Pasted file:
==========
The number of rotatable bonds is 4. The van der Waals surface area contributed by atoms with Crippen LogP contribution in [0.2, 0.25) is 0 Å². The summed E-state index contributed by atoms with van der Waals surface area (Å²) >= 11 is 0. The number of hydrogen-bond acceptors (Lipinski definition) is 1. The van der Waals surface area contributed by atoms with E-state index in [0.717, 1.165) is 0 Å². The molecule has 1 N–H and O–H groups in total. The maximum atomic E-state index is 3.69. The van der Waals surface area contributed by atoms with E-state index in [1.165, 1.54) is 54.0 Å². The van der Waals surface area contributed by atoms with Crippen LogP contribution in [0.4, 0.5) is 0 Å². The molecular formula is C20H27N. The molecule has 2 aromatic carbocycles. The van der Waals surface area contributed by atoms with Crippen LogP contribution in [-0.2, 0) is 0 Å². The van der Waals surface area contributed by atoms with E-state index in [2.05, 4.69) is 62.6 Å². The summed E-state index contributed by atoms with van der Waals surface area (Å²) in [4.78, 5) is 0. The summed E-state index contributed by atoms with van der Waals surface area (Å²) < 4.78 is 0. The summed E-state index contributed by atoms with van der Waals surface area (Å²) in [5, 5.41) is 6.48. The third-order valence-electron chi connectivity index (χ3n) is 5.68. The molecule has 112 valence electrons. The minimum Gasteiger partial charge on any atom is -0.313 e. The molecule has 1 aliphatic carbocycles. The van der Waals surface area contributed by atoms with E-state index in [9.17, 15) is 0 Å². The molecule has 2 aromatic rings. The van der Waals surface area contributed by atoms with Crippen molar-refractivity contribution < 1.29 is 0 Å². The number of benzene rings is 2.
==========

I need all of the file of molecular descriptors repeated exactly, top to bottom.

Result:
The number of rotatable bonds is 4. The van der Waals surface area contributed by atoms with Crippen LogP contribution in [0.2, 0.25) is 0 Å². The summed E-state index contributed by atoms with van der Waals surface area (Å²) >= 11 is 0. The number of hydrogen-bond acceptors (Lipinski definition) is 1. The van der Waals surface area contributed by atoms with E-state index in [0.717, 1.165) is 0 Å². The molecule has 1 N–H and O–H groups in total. The maximum atomic E-state index is 3.69. The van der Waals surface area contributed by atoms with E-state index in [1.165, 1.54) is 54.0 Å². The van der Waals surface area contributed by atoms with Crippen LogP contribution in [0.4, 0.5) is 0 Å². The molecular formula is C20H27N. The molecule has 2 aromatic carbocycles. The van der Waals surface area contributed by atoms with Crippen LogP contribution in [-0.2, 0) is 0 Å². The van der Waals surface area contributed by atoms with E-state index in [2.05, 4.69) is 62.6 Å². The summed E-state index contributed by atoms with van der Waals surface area (Å²) in [4.78, 5) is 0. The summed E-state index contributed by atoms with van der Waals surface area (Å²) < 4.78 is 0. The summed E-state index contributed by atoms with van der Waals surface area (Å²) in [5, 5.41) is 6.48. The third-order valence-electron chi connectivity index (χ3n) is 5.68. The molecule has 112 valence electrons. The minimum Gasteiger partial charge on any atom is -0.313 e. The molecule has 1 aliphatic carbocycles. The van der Waals surface area contributed by atoms with E-state index in [9.17, 15) is 0 Å². The molecule has 2 aromatic rings. The van der Waals surface area contributed by atoms with Crippen molar-refractivity contribution < 1.29 is 0 Å². The number of benzene rings is 2.